Wednesday, 27 August 2014

Dramatic pay and redundancy figures reveal the impact of economic gloom on housing jobs

Salary squeeze hits housing association pay

Housing association salary increases have dived by almost three-quarters this year.

An exclusive salary survey, conducted for Inside Housing, reveals an average pay rise of just 1.3 per cent this year for frontline workers. This is down from 4 per cent last year. Some landlords, such as Hastoe Housing Association, have frozen pay.

Further research from the Homes and Communities Agency has also revealed the growing impact of the recession on public and private sector housing and regeneration organisations, including housing associations, councils and developers.

It surveyed 100 housing professionals last month and found that 27 per cent of organisations had made staff redundant as a result of the recession. A further 55 per cent had restructured their businesses and 63 per cent had seen projects delayed.

Affinity Sutton, which has around 1,500 staff, axed 27 posts last year, although chief executive Keith Exford said this was a result of restructuring, rather than the recession.

Mr Exford said there would be no cost of living increases for staff this year, although performance-related bonuses would still apply. He said: ‘A lot of people recognise that the world is a different place and they are not expecting pay increases. There are some who never saw anything other than dramatic pay increases and they will be disappointed, but that’s life.’

Another housing giant, Guinness Trust, is offering a 1 per cent wage increase this year, for everyone including its chief executive Simon Dow. The group has also slashed 12 posts from its development, sales and marketing division.

Mr Dow said most associations were planning cautiously for next year: ‘As soon as we close the accounts for this year, we’ll start looking at the budgets for next year and seeing where we can make savings.’

David Montague, chief executive of L&Q Group, said a 2 per cent rise was planned for ‘absolutely everybody’ in his 800-staff organisation this year.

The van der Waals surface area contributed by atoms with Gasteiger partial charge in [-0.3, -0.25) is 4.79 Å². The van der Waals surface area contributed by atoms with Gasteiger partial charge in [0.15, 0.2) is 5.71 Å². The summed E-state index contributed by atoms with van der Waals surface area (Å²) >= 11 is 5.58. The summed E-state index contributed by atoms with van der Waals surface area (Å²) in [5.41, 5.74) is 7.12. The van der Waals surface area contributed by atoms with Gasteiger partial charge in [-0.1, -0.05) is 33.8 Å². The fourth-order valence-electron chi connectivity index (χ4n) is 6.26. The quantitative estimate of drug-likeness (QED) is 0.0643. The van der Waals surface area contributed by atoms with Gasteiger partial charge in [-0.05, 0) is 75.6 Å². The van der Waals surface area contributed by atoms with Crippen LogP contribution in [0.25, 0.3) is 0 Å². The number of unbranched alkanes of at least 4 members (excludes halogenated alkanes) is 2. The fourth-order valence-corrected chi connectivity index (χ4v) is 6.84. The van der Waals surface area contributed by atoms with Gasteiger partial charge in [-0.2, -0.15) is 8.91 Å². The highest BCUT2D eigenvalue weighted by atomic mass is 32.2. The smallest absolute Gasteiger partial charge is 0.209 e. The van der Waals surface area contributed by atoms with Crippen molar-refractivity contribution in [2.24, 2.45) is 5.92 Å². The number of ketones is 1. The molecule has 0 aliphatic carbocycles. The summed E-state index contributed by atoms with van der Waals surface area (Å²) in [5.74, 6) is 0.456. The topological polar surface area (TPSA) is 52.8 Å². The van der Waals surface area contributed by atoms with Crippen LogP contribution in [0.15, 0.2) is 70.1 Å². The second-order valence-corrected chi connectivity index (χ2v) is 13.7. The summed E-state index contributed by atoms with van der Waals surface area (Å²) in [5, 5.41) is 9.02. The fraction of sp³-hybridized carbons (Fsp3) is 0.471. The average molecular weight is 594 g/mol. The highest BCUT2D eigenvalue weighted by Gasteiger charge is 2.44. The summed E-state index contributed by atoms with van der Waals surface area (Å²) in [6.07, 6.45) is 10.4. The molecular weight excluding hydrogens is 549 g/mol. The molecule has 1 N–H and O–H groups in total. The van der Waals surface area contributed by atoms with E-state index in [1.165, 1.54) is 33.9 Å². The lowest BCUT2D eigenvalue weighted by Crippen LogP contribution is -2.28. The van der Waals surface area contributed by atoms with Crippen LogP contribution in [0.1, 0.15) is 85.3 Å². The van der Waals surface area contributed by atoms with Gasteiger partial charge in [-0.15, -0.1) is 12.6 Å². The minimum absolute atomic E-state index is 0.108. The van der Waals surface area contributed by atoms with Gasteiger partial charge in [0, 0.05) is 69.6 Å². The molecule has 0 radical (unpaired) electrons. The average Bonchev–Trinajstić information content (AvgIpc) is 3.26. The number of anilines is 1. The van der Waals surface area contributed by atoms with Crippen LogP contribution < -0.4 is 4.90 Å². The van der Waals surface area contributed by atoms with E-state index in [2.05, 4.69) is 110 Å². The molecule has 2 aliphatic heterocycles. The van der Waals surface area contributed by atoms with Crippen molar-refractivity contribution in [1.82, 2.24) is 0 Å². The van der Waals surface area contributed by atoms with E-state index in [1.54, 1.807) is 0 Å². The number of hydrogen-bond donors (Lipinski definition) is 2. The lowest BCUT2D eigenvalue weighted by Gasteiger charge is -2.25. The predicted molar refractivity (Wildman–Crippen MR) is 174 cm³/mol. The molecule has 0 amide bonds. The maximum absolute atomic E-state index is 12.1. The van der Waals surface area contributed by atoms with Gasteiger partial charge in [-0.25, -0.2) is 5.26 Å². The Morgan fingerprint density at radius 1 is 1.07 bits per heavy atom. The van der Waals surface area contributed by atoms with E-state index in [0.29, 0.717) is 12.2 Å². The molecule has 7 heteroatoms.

Inside Housing’s survey, conducted by Hays Social Housing, also showed that 54 per cent of employees felt insecure in their current jobs.

Rachael Maskell, national officer for the community and not-for-profit sector at Unite, said her union would be producing a ‘redundancy charter’ later this month, urging housing and other voluntary sector employers to keep staff on board.


Average housing association frontline pay increase in 2009


Average housing association frontline pay increase in 2008


Proportion of housing organisations that have made redundancies


Readers' comments (3)

  • I am surprised that your report only reflects RSLs that are freezing pay or offering minimal increases with no reference to pay cuts. For instance, the LHA-ASRA Group, while offering no increase in pay, is currrently in the process of a 5% pay cut. Although staff consultation is underway, the pay cut is already part of the business plan.

    The future for RSLs is very gloomy and it will do well to have intervention from the government as the banking sector has had.

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  • I believe LHA-ASRA, is the only housing association with a compulsory pay cut. Is there any other RSL with a pay cut?

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  • Norwich City Council have offered a .05% increase, which is on the table till July, if not agreed then the end result will be the offer being withdrawn and no increase

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